The Power Of A Dog’s Nose

Maya enjoys the morning smells of grass and flowers

Can A dog sniff too much?  Hands up if when you set off on a dog walk your main priorities are exercising your dog, socialising them and letting them do their ‘business’.

While these are critical to maintaining a happy and healthy dog, limiting your dog to just these three experiences during a walk leaves out an important and vital part of your dog’s experience – engaging your dog’s sense of smell.

“Our daily lives with our dogs typically don’t allow them to exploit the full abilities of their incredible noses,” says Alexandra Horowitz, author of “Being a Dog: Following the Dog Into a World of Smell.” “We hurry them along during walks, focused on the destination rather than the journey itself.”

But we can change that “hurry along” dynamic and encourage sniffing enrichment by letting our dogs’ noses lead the way. After all dogs were born to sniff!

Here are some facts about your dog’s sense of smell and how to take a “scent walk” that takes full advantage of it.

A Dog’s Primary Sense

Dogs can smell 10,000 to 100,000 times better than we can

It’s not easy to appreciate just how much information dogs can absorb through sniffing. Unfortunately this is not something we will ever be able to experience ourselves, so abstract knowledge of their superior ability to smell is all we have.

Dogs can smell 10,000 to 100,000 times better than we can. They can detect some scents in parts per trillion. In numbers, that means they can notice 1 particle in 1,000,000,000,000 other particles.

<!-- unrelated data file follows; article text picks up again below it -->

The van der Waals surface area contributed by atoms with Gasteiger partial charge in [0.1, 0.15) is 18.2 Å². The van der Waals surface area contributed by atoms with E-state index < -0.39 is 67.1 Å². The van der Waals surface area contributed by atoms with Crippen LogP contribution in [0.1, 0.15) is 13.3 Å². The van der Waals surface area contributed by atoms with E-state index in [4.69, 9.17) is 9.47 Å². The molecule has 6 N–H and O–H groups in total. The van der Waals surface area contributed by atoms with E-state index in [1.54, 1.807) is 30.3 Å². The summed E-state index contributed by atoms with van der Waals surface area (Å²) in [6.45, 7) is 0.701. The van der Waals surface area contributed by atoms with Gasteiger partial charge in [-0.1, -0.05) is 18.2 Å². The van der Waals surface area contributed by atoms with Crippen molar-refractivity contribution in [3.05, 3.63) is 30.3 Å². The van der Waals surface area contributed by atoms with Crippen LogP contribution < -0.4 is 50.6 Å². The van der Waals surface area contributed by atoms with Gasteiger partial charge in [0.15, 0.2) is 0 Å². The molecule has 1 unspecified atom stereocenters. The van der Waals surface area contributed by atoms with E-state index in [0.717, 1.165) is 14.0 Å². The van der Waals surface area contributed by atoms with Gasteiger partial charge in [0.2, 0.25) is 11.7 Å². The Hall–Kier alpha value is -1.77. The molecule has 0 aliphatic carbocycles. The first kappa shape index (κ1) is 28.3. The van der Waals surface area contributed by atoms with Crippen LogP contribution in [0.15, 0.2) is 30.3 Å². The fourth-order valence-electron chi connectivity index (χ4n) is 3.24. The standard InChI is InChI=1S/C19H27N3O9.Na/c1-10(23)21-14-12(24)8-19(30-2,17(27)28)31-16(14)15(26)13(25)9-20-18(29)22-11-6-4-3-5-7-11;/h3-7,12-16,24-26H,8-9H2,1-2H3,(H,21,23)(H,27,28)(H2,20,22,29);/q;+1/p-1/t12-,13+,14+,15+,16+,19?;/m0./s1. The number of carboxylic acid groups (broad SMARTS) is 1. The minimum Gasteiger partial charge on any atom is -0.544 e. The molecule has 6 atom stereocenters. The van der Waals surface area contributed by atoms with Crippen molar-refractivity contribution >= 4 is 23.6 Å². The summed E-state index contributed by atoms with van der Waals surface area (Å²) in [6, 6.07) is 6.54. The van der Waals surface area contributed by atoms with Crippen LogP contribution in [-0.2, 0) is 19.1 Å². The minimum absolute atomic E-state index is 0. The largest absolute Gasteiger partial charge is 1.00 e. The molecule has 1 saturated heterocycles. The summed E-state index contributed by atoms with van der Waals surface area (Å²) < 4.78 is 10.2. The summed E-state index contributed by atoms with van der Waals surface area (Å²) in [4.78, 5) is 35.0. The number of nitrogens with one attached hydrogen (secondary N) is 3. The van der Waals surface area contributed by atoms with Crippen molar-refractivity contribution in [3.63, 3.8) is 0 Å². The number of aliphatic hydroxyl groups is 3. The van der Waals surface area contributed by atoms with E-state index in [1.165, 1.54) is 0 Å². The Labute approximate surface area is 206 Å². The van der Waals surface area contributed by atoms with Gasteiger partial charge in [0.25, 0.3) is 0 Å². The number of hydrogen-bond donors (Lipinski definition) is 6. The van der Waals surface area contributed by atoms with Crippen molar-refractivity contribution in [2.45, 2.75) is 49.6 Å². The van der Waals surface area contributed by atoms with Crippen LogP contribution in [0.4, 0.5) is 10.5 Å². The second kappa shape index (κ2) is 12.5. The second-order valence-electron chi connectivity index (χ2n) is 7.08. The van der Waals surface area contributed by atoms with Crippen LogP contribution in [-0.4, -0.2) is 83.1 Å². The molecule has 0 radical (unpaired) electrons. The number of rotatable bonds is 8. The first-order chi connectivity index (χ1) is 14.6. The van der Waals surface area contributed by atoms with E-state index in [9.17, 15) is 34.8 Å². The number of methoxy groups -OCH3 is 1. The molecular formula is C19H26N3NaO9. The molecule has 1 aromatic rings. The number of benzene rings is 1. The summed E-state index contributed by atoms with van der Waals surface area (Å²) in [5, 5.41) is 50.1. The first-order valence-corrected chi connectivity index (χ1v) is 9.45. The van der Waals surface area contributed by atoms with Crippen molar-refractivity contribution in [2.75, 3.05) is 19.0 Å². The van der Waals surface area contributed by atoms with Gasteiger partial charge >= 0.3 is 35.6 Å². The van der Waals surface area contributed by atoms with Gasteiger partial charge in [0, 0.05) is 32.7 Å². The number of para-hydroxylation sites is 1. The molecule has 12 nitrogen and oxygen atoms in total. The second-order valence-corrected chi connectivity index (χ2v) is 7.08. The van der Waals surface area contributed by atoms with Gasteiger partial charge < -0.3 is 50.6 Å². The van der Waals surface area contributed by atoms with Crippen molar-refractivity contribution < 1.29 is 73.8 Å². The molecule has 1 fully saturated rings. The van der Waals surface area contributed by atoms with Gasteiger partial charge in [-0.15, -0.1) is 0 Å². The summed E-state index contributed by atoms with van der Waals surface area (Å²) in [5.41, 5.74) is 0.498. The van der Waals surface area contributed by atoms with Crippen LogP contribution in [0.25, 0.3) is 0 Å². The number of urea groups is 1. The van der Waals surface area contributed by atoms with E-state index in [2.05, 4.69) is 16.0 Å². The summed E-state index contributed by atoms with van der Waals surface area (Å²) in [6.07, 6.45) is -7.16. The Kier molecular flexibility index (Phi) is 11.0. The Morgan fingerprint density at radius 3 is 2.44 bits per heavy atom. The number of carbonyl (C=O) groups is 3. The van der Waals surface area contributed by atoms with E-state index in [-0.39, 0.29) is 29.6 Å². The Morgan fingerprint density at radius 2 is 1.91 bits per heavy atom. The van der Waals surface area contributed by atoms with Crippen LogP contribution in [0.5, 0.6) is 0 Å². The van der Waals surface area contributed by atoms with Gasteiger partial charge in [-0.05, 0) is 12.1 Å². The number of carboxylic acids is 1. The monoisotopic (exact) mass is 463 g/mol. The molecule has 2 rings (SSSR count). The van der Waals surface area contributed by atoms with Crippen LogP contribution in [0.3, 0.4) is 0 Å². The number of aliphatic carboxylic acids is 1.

Depending on the breed, dogs have up 100 million or more scent receptors in their noses. And those terrific trackers we know as Bloodhounds have 300 million.  Extra scent receptors don’t just mean dogs can sniff subtle odours we would miss. They also allow dogs to detect a complexity in odours that humans can’t. You might smell chocolate biscuits, but your dog can smell the chocolate, the flour, the eggs, and all the other ingredients. And when dogs sniff another dog, they smell more than doggy odour. They can detect the gender of the other dog, as well as clues to that dog’s age and health status.

Dogs smell to gain context of their environment, which includes the unique signature of other beings that have traveled that route before them, as well as elements that are abstract, like the passage of time or pending weather changes.

It therefore is not surprising that dogs find lamp posts, bins and other common areas dogs like to pee so interesting and want to spend hours sniffing – so may clues about each dog have been left behind.

This means that dogs are able to understand scent in a way that’s difficult for us to comprehend. A dog’s sense of smell can be loosely compared to human sight.

A Dog’s Nose

A dog’s odour detection system has two parts, the nose and Jacobsen’s organ

Unlike humans, dogs have an additional olfactory tool that increases their ability to smell. Jacobsen’s organ is a special part of a dog’s olfactory apparatus located inside the nasal cavity and opening into the roof of the mouth behind the upper incisors.

This amazing organ serves as a secondary olfactory system designed specifically for chemical communication. The nerves from Jacobsen’s organ lead directly to the brain and are different from the other nerves in the nose, in that they do not respond to ordinary smells.  In fact, these nerve cells respond to a range of substances that often have no odour at all.